Poster Sessions - 2018 Research Day

Event Title

Improved Knee Function within 4 Weeks In Elderly Patient with Tennis Leg: A Case Report

Location

Hall of Governors

Start Date

4-6-2018 4:00 PM

End Date

4-6-2018 5:30 PM

Abstract

Background: A general description of common symptoms and impairments related to tennis leg have been presented in the literature. However, little has been written about specific treatment guidelines and possible intervention options in treating cases of tennis leg in elderly populations.

Case Description: A 70-year-old male, retired tennis coach was self-referred to physical therapy for acute knee and calf pain after a quick stop during a recreational tennis match. The pain was preventing him participating in tennis and was bothering him when walking. Examination of the knee did not reveal any abnormal findings beyond slight swelling and loss in knee ROM. Additional examination of the proximal kinetic chain revealed muscular imbalances and strength and ROM deficits in the hip and knee. Seven sessions of physical therapy were provided to target these impairments.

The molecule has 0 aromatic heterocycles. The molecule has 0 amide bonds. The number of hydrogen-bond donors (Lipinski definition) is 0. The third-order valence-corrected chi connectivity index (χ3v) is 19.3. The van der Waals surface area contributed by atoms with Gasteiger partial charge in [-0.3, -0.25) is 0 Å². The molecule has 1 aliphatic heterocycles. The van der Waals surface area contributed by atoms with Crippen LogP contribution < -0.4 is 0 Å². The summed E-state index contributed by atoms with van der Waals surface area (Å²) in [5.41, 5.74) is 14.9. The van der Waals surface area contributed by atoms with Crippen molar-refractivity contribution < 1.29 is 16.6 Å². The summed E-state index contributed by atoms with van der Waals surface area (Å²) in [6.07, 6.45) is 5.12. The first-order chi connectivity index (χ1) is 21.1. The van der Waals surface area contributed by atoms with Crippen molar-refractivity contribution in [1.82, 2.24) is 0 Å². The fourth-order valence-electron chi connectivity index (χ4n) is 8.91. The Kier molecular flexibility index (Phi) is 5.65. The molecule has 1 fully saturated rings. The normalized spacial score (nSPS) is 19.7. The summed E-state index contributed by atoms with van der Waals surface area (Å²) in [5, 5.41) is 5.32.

Outcomes: The patient was able to ambulate functional distances and complete activities of daily living (ADL) without pain. He was also able to participate in tennis activities low intensity and volume.

Discussion: This case describes possible intervention strategies to treat impairments resulting from acute tennis leg in active, elderly male patients.

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Apr 6th, 4:00 PM Apr 6th, 5:30 PM

Improved Knee Function within 4 Weeks In Elderly Patient with Tennis Leg: A Case Report

Hall of Governors

Background: A general description of common symptoms and impairments related to tennis leg have been presented in the literature. However, little has been written about specific treatment guidelines and possible intervention options in treating cases of tennis leg in elderly populations.

Case Description: A 70-year-old male, retired tennis coach was self-referred to physical therapy for acute knee and calf pain after a quick stop during a recreational tennis match. The pain was preventing him participating in tennis and was bothering him when walking. Examination of the knee did not reveal any abnormal findings beyond slight swelling and loss in knee ROM. Additional examination of the proximal kinetic chain revealed muscular imbalances and strength and ROM deficits in the hip and knee. Seven sessions of physical therapy were provided to target these impairments.

Outcomes: The patient was able to ambulate functional distances and complete activities of daily living (ADL) without pain. He was also able to participate in tennis activities low intensity and volume.

Discussion: This case describes possible intervention strategies to treat impairments resulting from acute tennis leg in active, elderly male patients.